The parameters of my rankings change depending upon the artist. For Bruce, box sets and live releases are included, with the exception of his live archival releases which are available to order and download from his website. There’s simply too much material there to cover. The same thing goes for his archival studio releases The Promise (from the Darkness on the Edge of Town sessions) and The Ties That Band (from The River sessions). Otherwise, this could be a 50 album list, and ain’t nobody got time fer that. As for his most recent three studio albums, Working on a Dream, Wrecking Ball, and High Hopes, they’re all good and very listenable, but in my mind they kind of run together unlike his earlier work and I haven’t spent as much time with them. It takes time for me to make a serious connection with an album.
That said, let’s get rolling…
15. Tracks (Box Set) (1998)
With the release of this four-disc set, I began to understand just how enormously productive Bruce had been over the years. While some of its 66 songs are demos, alternate versions, and B-sides, it’s mostly made up of fully formed but previously unreleased songs that could’ve comprised albums which don’t exist. Among the many highlights for me are the opening four tracks from Springsteen’s 1972 audition with John Hammond at CBS Records, as well as Thundercrack, Brothers Under the Bridge, and the demo for Born in the U.S.A. – the definitive version in my mind. If that song had been released on Nebraska as originally recorded, its meaning wouldn’t have been lost on so many people, and it certainly wouldn’t be hijacked for use at political rallies as it is to this day.
14. Hammersmith Odeon London ’75 (2006)
This concert was recorded November 18, 1975 shortly after the release of Born to Run, and was Bruce and the E.S.B.’s first appearance overseas. It’s a historic performance, and one which Bruce felt a lot of doubt and anxiety about. But you’d never know it from listening to the disc or watching the DVD. They may or may not have been at their peak, but I’d argue they were never better. Young and hungry they were. Spirit in the Night, Lost in the Flood, and the epic 17:14 Kitty’s Back are among my favorites here.
13. Tunnel of Love (1987)
What goes up must come down, so they say. Springsteen’s skyrocketing international fame over the previous couple of years had taken a toll. His marriage had fallen apart, and he had turned very introspective. While members of the E Street Band contributed to the recordings on this, Born in the U.S.A.‘s followup, it’s officially a solo Bruce Springsteen record. It yielded five singles, and among my favorite tracks are Ain’t Got You, All That Heaven Will Allow, Brilliant Disguise, Spare Parts, and the title track. Even Tougher Than the Rest has grown on me over the years. Tunnel of Love is considered by some critics to be one of the best albums of the 1980’s, and I agree. Additionally, I like the live Chimes of Freedom EP that emerged from the accompanying tour.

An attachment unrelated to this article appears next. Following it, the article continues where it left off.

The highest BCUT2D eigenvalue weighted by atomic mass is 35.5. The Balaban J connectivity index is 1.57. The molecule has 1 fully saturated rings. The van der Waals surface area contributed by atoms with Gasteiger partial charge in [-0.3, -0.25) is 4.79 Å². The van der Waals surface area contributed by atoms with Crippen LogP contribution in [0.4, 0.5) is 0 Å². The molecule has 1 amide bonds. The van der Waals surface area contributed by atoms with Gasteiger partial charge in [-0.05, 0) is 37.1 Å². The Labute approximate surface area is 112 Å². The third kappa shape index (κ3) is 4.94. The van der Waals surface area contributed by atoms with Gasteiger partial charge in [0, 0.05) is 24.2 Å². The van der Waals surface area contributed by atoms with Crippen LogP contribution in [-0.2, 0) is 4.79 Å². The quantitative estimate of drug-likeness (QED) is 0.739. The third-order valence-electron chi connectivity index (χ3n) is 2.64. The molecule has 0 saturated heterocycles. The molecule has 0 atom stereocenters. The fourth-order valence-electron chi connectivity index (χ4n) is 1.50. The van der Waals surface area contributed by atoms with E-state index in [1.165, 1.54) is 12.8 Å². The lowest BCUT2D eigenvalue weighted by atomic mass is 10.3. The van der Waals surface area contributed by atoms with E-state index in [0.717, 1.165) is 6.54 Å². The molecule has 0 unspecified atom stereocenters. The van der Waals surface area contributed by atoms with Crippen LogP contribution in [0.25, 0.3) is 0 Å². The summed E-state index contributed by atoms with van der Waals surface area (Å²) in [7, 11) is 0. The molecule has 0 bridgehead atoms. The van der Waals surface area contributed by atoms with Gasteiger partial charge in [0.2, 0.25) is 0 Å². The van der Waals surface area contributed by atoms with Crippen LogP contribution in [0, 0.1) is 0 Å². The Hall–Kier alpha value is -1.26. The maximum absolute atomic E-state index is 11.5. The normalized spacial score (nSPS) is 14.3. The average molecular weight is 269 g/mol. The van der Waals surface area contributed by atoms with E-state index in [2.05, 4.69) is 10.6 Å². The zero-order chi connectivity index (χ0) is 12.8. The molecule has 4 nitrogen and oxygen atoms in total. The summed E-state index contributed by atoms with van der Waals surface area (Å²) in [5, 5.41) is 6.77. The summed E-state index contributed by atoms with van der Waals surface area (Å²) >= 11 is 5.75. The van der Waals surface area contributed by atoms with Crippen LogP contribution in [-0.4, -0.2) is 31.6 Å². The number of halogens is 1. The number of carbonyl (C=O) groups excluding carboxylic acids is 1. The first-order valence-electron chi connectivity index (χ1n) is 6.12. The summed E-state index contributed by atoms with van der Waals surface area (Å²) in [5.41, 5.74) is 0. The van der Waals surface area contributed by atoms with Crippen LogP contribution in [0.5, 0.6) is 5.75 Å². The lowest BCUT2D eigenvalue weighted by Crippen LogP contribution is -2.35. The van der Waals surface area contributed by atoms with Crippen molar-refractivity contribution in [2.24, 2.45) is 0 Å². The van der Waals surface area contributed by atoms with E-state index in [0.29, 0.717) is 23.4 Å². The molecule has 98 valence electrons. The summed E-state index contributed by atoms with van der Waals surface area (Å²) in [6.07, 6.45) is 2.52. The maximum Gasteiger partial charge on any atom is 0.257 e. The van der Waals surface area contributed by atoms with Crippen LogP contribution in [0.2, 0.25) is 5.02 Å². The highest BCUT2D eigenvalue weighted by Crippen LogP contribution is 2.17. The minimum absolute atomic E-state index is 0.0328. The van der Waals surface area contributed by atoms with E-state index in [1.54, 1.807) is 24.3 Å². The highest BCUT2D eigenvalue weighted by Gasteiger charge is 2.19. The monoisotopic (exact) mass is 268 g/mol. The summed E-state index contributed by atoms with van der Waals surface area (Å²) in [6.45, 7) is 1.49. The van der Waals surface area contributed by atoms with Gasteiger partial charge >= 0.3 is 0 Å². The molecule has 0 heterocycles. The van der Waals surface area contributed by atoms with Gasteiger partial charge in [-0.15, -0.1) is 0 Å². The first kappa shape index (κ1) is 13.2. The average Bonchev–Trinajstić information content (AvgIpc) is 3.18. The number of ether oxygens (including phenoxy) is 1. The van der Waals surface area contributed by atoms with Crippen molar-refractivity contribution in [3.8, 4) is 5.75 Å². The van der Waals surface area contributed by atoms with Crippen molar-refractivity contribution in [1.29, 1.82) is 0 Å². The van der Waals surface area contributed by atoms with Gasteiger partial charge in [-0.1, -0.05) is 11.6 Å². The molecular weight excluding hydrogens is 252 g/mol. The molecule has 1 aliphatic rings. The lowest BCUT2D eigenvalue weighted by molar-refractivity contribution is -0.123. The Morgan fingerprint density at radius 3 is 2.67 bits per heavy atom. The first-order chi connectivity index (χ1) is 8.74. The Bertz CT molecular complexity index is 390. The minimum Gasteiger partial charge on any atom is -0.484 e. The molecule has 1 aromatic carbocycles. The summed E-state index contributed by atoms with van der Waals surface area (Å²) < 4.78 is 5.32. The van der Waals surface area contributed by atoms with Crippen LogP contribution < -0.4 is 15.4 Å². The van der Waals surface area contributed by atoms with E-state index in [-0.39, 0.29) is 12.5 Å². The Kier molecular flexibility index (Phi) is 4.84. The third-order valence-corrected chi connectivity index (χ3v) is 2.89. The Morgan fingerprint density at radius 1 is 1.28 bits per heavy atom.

12. The Rising (2002)
As I mentioned in my introductory post for this series, Bruce has captured some significant moments, periods, and moods in the US with songs that many of us can relate to. One need not have actually been laid off at the lumber yard or auto plant, or have a clue how to rig a junk car in the driveway just to make it run one more day. Daily struggles are daily struggles, regardless of background. And 2002’s The Rising, his first studio release in almost seven years, is one that cuts very deeply for many people.
For better and for worse, this is Bruce’s 9/11 album. It’s full of tracks which allude to that awful day and its aftermath from the perspective of every day people who lost loved ones, while our collective sense of security was shattered. But true to form, Bruce doesn’t leave listeners without hope for redemption (this aspect was more fully unveiled during his live shows on the Rising tour). I listened to this album quite a bit for the first few years after its release, but until recently I hadn’t played it in a long while. Not that I want to forget, but it’s just kind of sad to listen to. I did play it a couple of days ago on the 17th anniversary of the attacks and realized possibly more than ever just how good most of its tracks are.
11. Live in New York City (2001)
As I begin to write about this album, I’m wondering why I have it placed higher than the live Hammersmith Odeon release. I suppose it’s because it represents a Springsteen show I’m personally familiar with having seen him on that tour. For me, the opening four tracks alone make this release worthy of inclusion. My Love Will Not Let You Down->Prove it All Night->Two Hearts->and the rock version of Atlantic City blow me away every time. A couple of other favorites here are Lost in the Flood and the electric version of Youngstown with Nils Lofgren’s incredibly grungy and intense guitar solo that takes the listener up and up, all the way to the end of the song, without letting you back down. I blew out a speaker in my old Geo Prism to that one.
Up next: 10-6